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Midsize Sedans 2.0

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Comments

  • moparbadmoparbad Posts: 3,870
    Aura appears "cheap" to me and the Malibu appears sleek and upscale in comparison. Chrome grill and chrome finisher on the trunk are the major items that ruin the Aura IMHO.
    On the Malibu, I like the black grill and do not like the chrome grill Malibu.
  • moparbadmoparbad Posts: 3,870
    Fusion with the sport appearance package is my favorite Fusion.
  • m6userm6user Posts: 3,181
    I remember the first time I saw a Aura on the road. It was black and I was sitting at a light and it went across in front of me. I stared at it and thought to myself....Man, that is really a good looking car, what is it? At first I thought it was some kind of BMW or something. Anyway, I still really like the outside styling and it was high on my list when I was looking to buy a new car. However, after sitting in one at the Chicago Auto Show I didn't care for the interior from a roominess and quality aspect. I also didn't like the gas mileage on the base six and puny gas tank. That's one thing I do look for is some range to a tank of gas. Filling up in Jan and Feb in Chicago gets old so I like some distance/time between tanks.
  • What ticks me the most is the inside, every GM car has the same center console, that black rectangle with aircon/climate control at the bottom. Im not saying its a bad unit, very easy to use, but its just boring, ugly and looks cheap.

    I actually always thought that was a cool thing, its very consistent across brands so you don't have to figure it out every time.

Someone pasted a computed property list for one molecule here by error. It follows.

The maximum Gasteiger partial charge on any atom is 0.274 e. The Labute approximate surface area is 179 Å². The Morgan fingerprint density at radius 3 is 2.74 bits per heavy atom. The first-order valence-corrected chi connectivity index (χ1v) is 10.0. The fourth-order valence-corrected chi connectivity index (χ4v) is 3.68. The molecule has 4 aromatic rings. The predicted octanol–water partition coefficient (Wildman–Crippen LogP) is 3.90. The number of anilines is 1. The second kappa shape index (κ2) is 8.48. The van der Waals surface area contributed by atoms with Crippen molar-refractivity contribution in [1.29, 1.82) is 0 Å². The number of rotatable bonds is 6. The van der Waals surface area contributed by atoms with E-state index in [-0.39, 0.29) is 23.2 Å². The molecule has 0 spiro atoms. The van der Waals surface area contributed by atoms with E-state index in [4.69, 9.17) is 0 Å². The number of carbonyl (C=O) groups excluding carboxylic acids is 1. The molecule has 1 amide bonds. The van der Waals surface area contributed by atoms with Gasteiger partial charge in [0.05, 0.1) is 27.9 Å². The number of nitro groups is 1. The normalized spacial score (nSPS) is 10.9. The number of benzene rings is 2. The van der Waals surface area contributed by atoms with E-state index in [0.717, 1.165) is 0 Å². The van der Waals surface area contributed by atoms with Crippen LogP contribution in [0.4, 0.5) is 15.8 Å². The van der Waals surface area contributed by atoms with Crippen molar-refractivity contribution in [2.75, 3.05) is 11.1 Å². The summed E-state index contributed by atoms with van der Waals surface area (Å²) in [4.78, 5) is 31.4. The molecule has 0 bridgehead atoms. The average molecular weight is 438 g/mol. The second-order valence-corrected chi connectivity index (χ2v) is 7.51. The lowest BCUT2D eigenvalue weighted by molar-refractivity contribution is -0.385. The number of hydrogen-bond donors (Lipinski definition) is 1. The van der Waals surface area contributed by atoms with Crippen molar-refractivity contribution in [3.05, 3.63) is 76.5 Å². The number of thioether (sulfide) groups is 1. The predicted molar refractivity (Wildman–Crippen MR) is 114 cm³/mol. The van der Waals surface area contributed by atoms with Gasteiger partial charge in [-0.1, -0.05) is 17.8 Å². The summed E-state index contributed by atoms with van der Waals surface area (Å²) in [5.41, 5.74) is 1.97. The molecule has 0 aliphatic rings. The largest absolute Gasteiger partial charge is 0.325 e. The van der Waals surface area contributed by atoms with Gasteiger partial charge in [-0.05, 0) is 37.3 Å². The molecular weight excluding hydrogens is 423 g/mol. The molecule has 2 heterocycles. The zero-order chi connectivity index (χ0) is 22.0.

Is there something you would do to improve the look or feel? Is it too shiny or not shiny enough? Should it be a flat color? Do you like the knobs that are knurled on the ends or rubber-ized? I think the things people touch every day in their cars (steering wheel, switch-gear, door handles, radio/climate controls) are the most important. I think Honda (great door handles) gets this, Ford is trying to figure it out, GM is outsourcing figuring it out, Toyota is forgetting it, and Chrysler is...well I am sure they will do better in the future.
  • I remember the first time I saw a Aura on the road. It was black and I was sitting at a light and it went across in front of me. I stared at it and thought to myself....Man, that is really a good looking car, what is it? At first I thought it was some kind of BMW or something.

    I mistake it for the previous generation Accord all the time.
  • elroy5elroy5 Posts: 3,741
    I think the use of the same basic A/C and audio units does look cheap (Fusion, Malibu). When a car has an interior that was designed specifically for that car, it looks a lot more up-scale. Why doesn't the Malibu have a padded arm rest on the door? This also adds to the cheap look. Improving in this area might cost a little more, but would probably pay for itself in the long run. If a car looks more expensive, it can be more expensive. If they really want to compete with the best in class, they should spend what it takes to build them that way, IMO.
  • pengwinpengwin Posts: 74
    it looks cheap becausea $40k saab has the same center console as a $15k cobalt. If im paying 40k for a car i want it to be unique. I dont see lexus sharing center consoles or toyota sharing center consoles.
  • image

    vs

    image

    I think you might be exaggerating just a bit.
  • backybacky Twin CitiesPosts: 18,934